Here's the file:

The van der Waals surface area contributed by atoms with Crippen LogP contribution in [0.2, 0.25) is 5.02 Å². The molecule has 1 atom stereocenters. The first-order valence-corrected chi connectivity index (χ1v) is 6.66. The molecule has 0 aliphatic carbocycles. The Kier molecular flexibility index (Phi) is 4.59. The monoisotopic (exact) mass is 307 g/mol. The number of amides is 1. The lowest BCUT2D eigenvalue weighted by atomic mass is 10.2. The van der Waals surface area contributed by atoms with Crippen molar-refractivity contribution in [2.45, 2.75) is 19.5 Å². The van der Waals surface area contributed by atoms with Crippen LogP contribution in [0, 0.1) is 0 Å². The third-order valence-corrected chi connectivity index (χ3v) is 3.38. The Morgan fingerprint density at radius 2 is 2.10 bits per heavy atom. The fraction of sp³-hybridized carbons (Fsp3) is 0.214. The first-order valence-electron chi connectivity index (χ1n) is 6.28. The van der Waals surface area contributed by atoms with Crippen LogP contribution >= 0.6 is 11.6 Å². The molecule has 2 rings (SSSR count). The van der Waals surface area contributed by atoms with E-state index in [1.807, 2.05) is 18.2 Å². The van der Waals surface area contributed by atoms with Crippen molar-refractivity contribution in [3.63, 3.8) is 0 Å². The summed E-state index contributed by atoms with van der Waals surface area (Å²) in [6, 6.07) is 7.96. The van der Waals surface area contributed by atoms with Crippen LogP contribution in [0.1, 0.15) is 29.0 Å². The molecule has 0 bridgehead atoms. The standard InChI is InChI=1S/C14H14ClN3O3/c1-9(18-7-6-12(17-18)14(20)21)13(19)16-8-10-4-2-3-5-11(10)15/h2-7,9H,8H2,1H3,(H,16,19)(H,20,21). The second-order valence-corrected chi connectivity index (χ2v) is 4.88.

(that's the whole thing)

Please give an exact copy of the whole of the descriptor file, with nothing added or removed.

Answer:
The van der Waals surface area contributed by atoms with Crippen LogP contribution in [0.2, 0.25) is 5.02 Å². The molecule has 1 atom stereocenters. The first-order valence-corrected chi connectivity index (χ1v) is 6.66. The molecule has 0 aliphatic carbocycles. The Kier molecular flexibility index (Phi) is 4.59. The monoisotopic (exact) mass is 307 g/mol. The number of amides is 1. The lowest BCUT2D eigenvalue weighted by atomic mass is 10.2. The van der Waals surface area contributed by atoms with Crippen molar-refractivity contribution in [2.45, 2.75) is 19.5 Å². The van der Waals surface area contributed by atoms with Crippen LogP contribution in [0, 0.1) is 0 Å². The third-order valence-corrected chi connectivity index (χ3v) is 3.38. The Morgan fingerprint density at radius 2 is 2.10 bits per heavy atom. The fraction of sp³-hybridized carbons (Fsp3) is 0.214. The first-order valence-electron chi connectivity index (χ1n) is 6.28. The van der Waals surface area contributed by atoms with Crippen LogP contribution >= 0.6 is 11.6 Å². The molecule has 2 rings (SSSR count). The van der Waals surface area contributed by atoms with E-state index in [1.807, 2.05) is 18.2 Å². The van der Waals surface area contributed by atoms with Crippen molar-refractivity contribution in [3.63, 3.8) is 0 Å². The summed E-state index contributed by atoms with van der Waals surface area (Å²) in [6, 6.07) is 7.96. The van der Waals surface area contributed by atoms with Crippen LogP contribution in [0.1, 0.15) is 29.0 Å². The molecule has 0 bridgehead atoms. The standard InChI is InChI=1S/C14H14ClN3O3/c1-9(18-7-6-12(17-18)14(20)21)13(19)16-8-10-4-2-3-5-11(10)15/h2-7,9H,8H2,1H3,(H,16,19)(H,20,21). The second-order valence-corrected chi connectivity index (χ2v) is 4.88.